contributed to the split. But when the Congo River got big, it turned
the apes into two species: one that solves conflicts with fighting, and another that
solves them by cuddling. NordVPN – the sponsor for this video – believes
that nobody should be able to monkey around with your data. Nord secures your browsing experience by encrypting
that data and routing it through thousands of servers in over 61 countries around the
world. With Nord, you no longer have to worry if
your favorite streaming service is geoblocked on your side of the river. Whether you’re Mac or PC, iOS or Android,
warrior or hippie – Nord’s got you covered. To get started with NordVPN and get 70% off
a 3-year plan plus an extra month for free, go to NordVPN.com/minuteearth and use the
code MINUTEEARTH at checkout. That’s NordVPN.com/minuteearth.

100 thoughts on “How This River Made Chimps Violent

  1. Viewer support is the mon-key to our success at MinuteEarth! Want to become our Patreon or member on YouTube? Just visit https://www.patreon.com/MinuteEarth or click "JOIN". Thanks!

  2. I love how the ape family are embracing yet glare at each other like they don't want to be there. It's like a birthday party or something.

  3. Long ago the bonobos lived in harmony. THEN everything changed when the Chimpanzee nation attacked.

  4. *The nature of apes made them violent. All apes are violent. Bonobos are violent too. Humans are violent as well. The noble savage myth has been disproven hundreds of times by researches.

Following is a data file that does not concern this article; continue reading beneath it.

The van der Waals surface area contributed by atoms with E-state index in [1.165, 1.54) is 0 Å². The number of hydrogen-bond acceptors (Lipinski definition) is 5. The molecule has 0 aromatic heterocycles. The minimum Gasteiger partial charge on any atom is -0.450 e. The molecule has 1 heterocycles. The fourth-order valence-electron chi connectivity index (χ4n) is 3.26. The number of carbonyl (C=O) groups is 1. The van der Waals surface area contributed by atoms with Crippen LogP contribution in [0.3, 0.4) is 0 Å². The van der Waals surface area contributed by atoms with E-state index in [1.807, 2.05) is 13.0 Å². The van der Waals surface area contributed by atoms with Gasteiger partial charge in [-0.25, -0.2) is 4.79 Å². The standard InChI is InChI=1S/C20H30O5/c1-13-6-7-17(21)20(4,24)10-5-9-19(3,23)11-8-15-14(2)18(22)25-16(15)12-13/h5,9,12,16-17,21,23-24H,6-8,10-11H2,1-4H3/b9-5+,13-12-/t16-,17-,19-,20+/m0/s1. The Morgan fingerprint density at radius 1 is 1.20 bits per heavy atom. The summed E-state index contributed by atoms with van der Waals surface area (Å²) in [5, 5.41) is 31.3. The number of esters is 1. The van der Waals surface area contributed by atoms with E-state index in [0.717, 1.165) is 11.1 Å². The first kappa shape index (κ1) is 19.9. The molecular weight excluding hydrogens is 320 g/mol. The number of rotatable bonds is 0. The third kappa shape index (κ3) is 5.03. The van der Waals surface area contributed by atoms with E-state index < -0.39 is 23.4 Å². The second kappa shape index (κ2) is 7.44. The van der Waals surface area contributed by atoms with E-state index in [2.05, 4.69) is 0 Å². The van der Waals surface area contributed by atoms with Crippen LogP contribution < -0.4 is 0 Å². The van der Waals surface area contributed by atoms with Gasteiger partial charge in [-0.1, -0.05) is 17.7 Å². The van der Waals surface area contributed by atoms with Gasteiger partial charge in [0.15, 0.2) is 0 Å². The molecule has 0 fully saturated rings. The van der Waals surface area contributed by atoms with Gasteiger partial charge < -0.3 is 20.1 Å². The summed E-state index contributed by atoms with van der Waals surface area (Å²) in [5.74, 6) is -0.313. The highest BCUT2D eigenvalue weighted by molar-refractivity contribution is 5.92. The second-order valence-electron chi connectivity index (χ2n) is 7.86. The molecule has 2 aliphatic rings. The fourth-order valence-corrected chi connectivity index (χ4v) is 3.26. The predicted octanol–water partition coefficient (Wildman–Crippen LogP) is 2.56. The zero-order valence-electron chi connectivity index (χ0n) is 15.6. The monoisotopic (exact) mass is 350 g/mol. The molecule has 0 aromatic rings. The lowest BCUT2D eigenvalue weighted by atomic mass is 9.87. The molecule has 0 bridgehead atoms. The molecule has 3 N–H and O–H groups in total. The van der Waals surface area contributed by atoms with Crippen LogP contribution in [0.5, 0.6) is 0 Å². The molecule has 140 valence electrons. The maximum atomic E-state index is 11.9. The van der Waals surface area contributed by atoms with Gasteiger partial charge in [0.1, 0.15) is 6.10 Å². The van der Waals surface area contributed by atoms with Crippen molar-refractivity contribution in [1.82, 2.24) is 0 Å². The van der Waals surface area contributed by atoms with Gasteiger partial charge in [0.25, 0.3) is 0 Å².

There's obviously a gradient but there's NO SUCH THING as a non violent ape. Bonobos are also capable and willing to injure and maim all sorts of animals

  5. Scarcity is a bitch lol. I guess I'm the only one who who expected one of the ape groups to eventually evolve into humans 😅

  6. moral: don't be jerks, you won't find your mate and a more likely to be an target for predators/ bullies.

  7. This is a perfect illustration of why humans on different continents advanced so differently. Slight differences in the ecologies where we found ourselves radically altered the course those nodes of our species took. It had nothing to do with who was more "primitive", society was largely a result of access to resources without which we'd all still be in small groups fighting over parcels of hunting land like the rest of the animal kingdom.

    Luck plays a bigger role in our success than anyone wants to admit. There was lots of hard work involved, but you can do everything right and still fail if the world wasn't ready for you. Such is life.